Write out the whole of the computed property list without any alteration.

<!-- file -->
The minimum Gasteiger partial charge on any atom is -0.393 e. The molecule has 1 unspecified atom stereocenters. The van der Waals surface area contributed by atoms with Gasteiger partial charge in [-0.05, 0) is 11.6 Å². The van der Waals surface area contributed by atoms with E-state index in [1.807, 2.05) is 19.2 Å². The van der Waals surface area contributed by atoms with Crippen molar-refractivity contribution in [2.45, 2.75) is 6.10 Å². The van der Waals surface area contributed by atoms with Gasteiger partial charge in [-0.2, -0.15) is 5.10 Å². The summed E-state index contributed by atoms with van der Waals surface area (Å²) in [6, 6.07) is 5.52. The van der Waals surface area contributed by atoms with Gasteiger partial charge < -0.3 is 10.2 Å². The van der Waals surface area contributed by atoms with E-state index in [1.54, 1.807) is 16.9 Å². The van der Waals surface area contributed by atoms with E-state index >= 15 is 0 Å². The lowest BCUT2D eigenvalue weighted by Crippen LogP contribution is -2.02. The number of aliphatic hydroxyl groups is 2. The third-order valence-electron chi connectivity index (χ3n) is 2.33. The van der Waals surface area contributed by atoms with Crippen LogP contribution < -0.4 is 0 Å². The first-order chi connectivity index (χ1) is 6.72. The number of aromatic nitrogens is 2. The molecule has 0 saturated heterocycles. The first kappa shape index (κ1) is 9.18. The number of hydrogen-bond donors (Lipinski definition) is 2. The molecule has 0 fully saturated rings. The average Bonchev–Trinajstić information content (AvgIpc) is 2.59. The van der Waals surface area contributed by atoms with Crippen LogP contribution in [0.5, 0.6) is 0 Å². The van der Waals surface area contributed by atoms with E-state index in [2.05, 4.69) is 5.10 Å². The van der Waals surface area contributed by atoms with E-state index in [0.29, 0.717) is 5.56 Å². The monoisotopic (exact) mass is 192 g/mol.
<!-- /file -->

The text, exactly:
The minimum Gasteiger partial charge on any atom is -0.393 e. The molecule has 1 unspecified atom stereocenters. The van der Waals surface area contributed by atoms with Gasteiger partial charge in [-0.05, 0) is 11.6 Å². The van der Waals surface area contributed by atoms with E-state index in [1.807, 2.05) is 19.2 Å². The van der Waals surface area contributed by atoms with Crippen molar-refractivity contribution in [2.45, 2.75) is 6.10 Å². The van der Waals surface area contributed by atoms with Gasteiger partial charge in [-0.2, -0.15) is 5.10 Å². The summed E-state index contributed by atoms with van der Waals surface area (Å²) in [6, 6.07) is 5.52. The van der Waals surface area contributed by atoms with Gasteiger partial charge < -0.3 is 10.2 Å². The van der Waals surface area contributed by atoms with E-state index in [1.54, 1.807) is 16.9 Å². The van der Waals surface area contributed by atoms with E-state index >= 15 is 0 Å². The lowest BCUT2D eigenvalue weighted by Crippen LogP contribution is -2.02. The number of aliphatic hydroxyl groups is 2. The third-order valence-electron chi connectivity index (χ3n) is 2.33. The van der Waals surface area contributed by atoms with Crippen LogP contribution < -0.4 is 0 Å². The first-order chi connectivity index (χ1) is 6.72. The number of aromatic nitrogens is 2. The molecule has 0 saturated heterocycles. The first kappa shape index (κ1) is 9.18. The number of hydrogen-bond donors (Lipinski definition) is 2. The molecule has 0 fully saturated rings. The average Bonchev–Trinajstić information content (AvgIpc) is 2.59. The van der Waals surface area contributed by atoms with Crippen LogP contribution in [0.5, 0.6) is 0 Å². The van der Waals surface area contributed by atoms with E-state index in [2.05, 4.69) is 5.10 Å². The van der Waals surface area contributed by atoms with E-state index in [0.29, 0.717) is 5.56 Å². The monoisotopic (exact) mass is 192 g/mol.